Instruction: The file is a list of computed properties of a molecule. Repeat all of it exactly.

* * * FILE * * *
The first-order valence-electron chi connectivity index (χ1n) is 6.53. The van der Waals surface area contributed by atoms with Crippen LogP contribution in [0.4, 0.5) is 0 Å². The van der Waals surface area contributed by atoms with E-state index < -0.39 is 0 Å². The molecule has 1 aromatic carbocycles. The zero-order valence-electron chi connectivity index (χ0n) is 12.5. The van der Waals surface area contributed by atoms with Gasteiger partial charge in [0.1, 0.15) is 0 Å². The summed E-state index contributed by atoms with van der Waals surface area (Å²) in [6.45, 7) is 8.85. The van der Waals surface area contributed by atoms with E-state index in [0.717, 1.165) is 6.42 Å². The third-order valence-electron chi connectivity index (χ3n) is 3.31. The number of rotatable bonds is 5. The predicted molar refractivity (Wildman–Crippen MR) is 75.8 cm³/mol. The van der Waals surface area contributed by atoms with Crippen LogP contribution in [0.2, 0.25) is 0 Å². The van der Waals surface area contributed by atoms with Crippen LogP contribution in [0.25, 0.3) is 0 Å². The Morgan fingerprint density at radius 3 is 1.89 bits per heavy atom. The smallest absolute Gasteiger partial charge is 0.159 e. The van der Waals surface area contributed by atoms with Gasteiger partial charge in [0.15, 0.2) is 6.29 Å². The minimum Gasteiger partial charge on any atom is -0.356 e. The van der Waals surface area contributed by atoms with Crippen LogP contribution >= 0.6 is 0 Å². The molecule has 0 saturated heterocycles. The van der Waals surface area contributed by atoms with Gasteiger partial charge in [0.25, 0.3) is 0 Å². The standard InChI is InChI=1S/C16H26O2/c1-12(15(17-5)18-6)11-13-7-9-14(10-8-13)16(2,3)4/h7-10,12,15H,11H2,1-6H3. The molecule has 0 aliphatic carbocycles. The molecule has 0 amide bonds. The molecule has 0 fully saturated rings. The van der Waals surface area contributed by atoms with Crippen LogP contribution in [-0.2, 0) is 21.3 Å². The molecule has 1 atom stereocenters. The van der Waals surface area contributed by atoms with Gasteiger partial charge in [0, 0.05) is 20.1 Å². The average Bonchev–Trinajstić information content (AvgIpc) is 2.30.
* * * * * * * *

The first-order valence-electron chi connectivity index (χ1n) is 6.53. The van der Waals surface area contributed by atoms with Crippen LogP contribution in [0.4, 0.5) is 0 Å². The van der Waals surface area contributed by atoms with E-state index < -0.39 is 0 Å². The molecule has 1 aromatic carbocycles. The zero-order valence-electron chi connectivity index (χ0n) is 12.5. The van der Waals surface area contributed by atoms with Gasteiger partial charge in [0.1, 0.15) is 0 Å². The summed E-state index contributed by atoms with van der Waals surface area (Å²) in [6.45, 7) is 8.85. The van der Waals surface area contributed by atoms with E-state index in [0.717, 1.165) is 6.42 Å². The third-order valence-electron chi connectivity index (χ3n) is 3.31. The number of rotatable bonds is 5. The predicted molar refractivity (Wildman–Crippen MR) is 75.8 cm³/mol. The van der Waals surface area contributed by atoms with Crippen LogP contribution in [0.2, 0.25) is 0 Å². The van der Waals surface area contributed by atoms with Crippen LogP contribution in [0.25, 0.3) is 0 Å². The Morgan fingerprint density at radius 3 is 1.89 bits per heavy atom. The smallest absolute Gasteiger partial charge is 0.159 e. The van der Waals surface area contributed by atoms with Gasteiger partial charge in [0.15, 0.2) is 6.29 Å². The minimum Gasteiger partial charge on any atom is -0.356 e. The van der Waals surface area contributed by atoms with Crippen LogP contribution >= 0.6 is 0 Å². The molecule has 0 saturated heterocycles. The van der Waals surface area contributed by atoms with Gasteiger partial charge in [0.25, 0.3) is 0 Å². The standard InChI is InChI=1S/C16H26O2/c1-12(15(17-5)18-6)11-13-7-9-14(10-8-13)16(2,3)4/h7-10,12,15H,11H2,1-6H3. The molecule has 0 aliphatic carbocycles. The molecule has 0 amide bonds. The molecule has 0 fully saturated rings. The van der Waals surface area contributed by atoms with Crippen LogP contribution in [-0.2, 0) is 21.3 Å². The molecule has 1 atom stereocenters. The van der Waals surface area contributed by atoms with Gasteiger partial charge in [0, 0.05) is 20.1 Å². The average Bonchev–Trinajstić information content (AvgIpc) is 2.30.